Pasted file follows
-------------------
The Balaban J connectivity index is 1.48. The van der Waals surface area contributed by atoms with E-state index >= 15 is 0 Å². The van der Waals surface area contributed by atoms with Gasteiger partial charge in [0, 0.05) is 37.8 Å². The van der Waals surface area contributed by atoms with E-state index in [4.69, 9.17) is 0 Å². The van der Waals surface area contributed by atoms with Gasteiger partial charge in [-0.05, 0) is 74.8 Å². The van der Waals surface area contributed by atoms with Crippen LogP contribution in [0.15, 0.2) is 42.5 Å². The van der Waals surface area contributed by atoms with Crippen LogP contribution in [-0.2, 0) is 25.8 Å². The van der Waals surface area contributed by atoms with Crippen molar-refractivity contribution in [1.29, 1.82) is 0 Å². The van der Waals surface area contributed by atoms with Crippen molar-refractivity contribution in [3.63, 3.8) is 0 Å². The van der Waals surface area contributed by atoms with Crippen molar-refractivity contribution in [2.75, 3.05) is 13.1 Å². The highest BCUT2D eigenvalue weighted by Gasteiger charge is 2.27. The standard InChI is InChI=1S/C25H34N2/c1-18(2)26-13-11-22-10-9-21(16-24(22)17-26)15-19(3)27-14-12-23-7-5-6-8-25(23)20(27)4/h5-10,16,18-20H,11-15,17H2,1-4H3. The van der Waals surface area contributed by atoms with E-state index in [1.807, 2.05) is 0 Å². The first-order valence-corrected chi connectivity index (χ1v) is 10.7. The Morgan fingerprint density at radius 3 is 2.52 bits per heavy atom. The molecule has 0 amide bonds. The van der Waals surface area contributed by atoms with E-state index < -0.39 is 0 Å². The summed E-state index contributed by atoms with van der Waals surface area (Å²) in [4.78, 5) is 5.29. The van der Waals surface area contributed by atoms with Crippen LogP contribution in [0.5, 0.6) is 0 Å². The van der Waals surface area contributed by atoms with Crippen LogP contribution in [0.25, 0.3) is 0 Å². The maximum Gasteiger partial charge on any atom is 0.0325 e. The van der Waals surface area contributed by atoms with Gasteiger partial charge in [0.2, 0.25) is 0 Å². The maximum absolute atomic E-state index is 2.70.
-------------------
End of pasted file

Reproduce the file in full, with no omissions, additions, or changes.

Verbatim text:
The Balaban J connectivity index is 1.48. The van der Waals surface area contributed by atoms with E-state index >= 15 is 0 Å². The van der Waals surface area contributed by atoms with Gasteiger partial charge in [0, 0.05) is 37.8 Å². The van der Waals surface area contributed by atoms with E-state index in [4.69, 9.17) is 0 Å². The van der Waals surface area contributed by atoms with Gasteiger partial charge in [-0.05, 0) is 74.8 Å². The van der Waals surface area contributed by atoms with Crippen LogP contribution in [0.15, 0.2) is 42.5 Å². The van der Waals surface area contributed by atoms with Crippen LogP contribution in [-0.2, 0) is 25.8 Å². The van der Waals surface area contributed by atoms with Crippen molar-refractivity contribution in [1.29, 1.82) is 0 Å². The van der Waals surface area contributed by atoms with Crippen molar-refractivity contribution in [3.63, 3.8) is 0 Å². The van der Waals surface area contributed by atoms with Crippen molar-refractivity contribution in [2.75, 3.05) is 13.1 Å². The highest BCUT2D eigenvalue weighted by Gasteiger charge is 2.27. The standard InChI is InChI=1S/C25H34N2/c1-18(2)26-13-11-22-10-9-21(16-24(22)17-26)15-19(3)27-14-12-23-7-5-6-8-25(23)20(27)4/h5-10,16,18-20H,11-15,17H2,1-4H3. The van der Waals surface area contributed by atoms with E-state index in [1.807, 2.05) is 0 Å². The first-order valence-corrected chi connectivity index (χ1v) is 10.7. The Morgan fingerprint density at radius 3 is 2.52 bits per heavy atom. The molecule has 0 amide bonds. The van der Waals surface area contributed by atoms with E-state index < -0.39 is 0 Å². The summed E-state index contributed by atoms with van der Waals surface area (Å²) in [4.78, 5) is 5.29. The van der Waals surface area contributed by atoms with Crippen LogP contribution in [0.5, 0.6) is 0 Å². The van der Waals surface area contributed by atoms with Crippen LogP contribution in [0.25, 0.3) is 0 Å². The maximum Gasteiger partial charge on any atom is 0.0325 e. The van der Waals surface area contributed by atoms with Gasteiger partial charge in [0.2, 0.25) is 0 Å². The maximum absolute atomic E-state index is 2.70.